Once this information is gathered it will help add logic to the program. For example, focus on both the largest volumes and the recyclables with the highest monetary value, rather than materials that the recycler won’t take.

3. Understand The Needs Of The Building

The waste audit is more than just speaking with the waste and recycling hauler. It is also about understanding the real needs of the building. Audits aren’t a “one-size fits all” program for customers. It has to be fine-tuned for each individual account. This is important because the issues associated with an individual building can differ.

For example, the majority of waste in a commercial office building is paper. However, schools will probably include food waste from cafeterias and possibly even landscaping waste. Recognizing individual needs becomes even more critical when dealing with healthcare facilities because these accounts will include biomedical waste. Other markets such as retail, manufacturing, financial and hospitality will have their own unique issues, too.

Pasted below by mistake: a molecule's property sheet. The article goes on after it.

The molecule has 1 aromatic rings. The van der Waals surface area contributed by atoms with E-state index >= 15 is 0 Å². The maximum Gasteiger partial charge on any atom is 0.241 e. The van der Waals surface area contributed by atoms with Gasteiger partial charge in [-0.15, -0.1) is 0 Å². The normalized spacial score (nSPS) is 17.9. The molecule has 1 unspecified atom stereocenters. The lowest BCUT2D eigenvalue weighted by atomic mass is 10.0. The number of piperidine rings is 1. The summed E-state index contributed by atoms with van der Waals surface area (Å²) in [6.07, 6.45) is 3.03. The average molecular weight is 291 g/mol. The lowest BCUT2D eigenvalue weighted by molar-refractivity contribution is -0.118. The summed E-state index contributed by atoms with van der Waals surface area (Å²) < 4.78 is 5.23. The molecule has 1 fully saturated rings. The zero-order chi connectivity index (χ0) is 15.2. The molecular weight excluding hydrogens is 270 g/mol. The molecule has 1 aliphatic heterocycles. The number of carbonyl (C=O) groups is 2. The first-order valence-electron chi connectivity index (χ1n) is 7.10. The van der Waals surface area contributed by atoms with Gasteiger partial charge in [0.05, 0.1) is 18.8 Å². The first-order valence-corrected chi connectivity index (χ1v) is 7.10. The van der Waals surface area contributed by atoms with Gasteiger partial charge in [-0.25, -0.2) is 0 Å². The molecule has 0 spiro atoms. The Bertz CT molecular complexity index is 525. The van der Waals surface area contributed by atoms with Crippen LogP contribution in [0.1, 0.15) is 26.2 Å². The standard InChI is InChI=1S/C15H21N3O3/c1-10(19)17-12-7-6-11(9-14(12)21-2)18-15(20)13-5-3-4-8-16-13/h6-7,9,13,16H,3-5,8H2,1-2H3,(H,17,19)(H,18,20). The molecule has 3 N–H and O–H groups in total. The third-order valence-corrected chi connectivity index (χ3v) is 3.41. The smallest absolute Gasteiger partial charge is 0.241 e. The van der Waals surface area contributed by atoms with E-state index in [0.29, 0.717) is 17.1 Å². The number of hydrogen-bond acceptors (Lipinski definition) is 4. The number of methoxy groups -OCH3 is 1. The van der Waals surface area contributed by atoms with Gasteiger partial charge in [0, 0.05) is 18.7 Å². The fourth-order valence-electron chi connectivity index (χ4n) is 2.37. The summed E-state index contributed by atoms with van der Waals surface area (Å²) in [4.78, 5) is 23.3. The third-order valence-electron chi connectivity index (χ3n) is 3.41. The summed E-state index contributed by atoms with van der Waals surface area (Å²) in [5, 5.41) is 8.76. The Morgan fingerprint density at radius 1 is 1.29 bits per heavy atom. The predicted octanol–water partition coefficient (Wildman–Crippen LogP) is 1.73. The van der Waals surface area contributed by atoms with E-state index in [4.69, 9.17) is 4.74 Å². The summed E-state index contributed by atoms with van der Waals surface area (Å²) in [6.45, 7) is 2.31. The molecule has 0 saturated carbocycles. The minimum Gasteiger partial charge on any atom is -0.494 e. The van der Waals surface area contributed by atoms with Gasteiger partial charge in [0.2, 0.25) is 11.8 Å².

The internal audit also will help distributors assess sales opportunities, such as how many and what types of receptacles, bins, carts and other products may be necessary.

4. Conduct An Internal Building Audit

When scheduling the audit, decide if the audit will be visual, for instance demonstrating how many bags of trash recycling can eliminate. Also determine if someone will be weighing the amount of waste and recyclables.

Some of the specific assignments can include a photographer as pictures really are worth thousands of words, a scribe to take notes and record findings, and if it’s going to be a visual audit then it is valuable to have a sorter and scale operator present. Additionally, when setting up the audit itself, it is recommended that it be conducted on a “typical” day and not scheduled near holidays or after cleanout days. While the audit can be done by just the account salesperson, there is real value for some of his co-workers to be involved, too.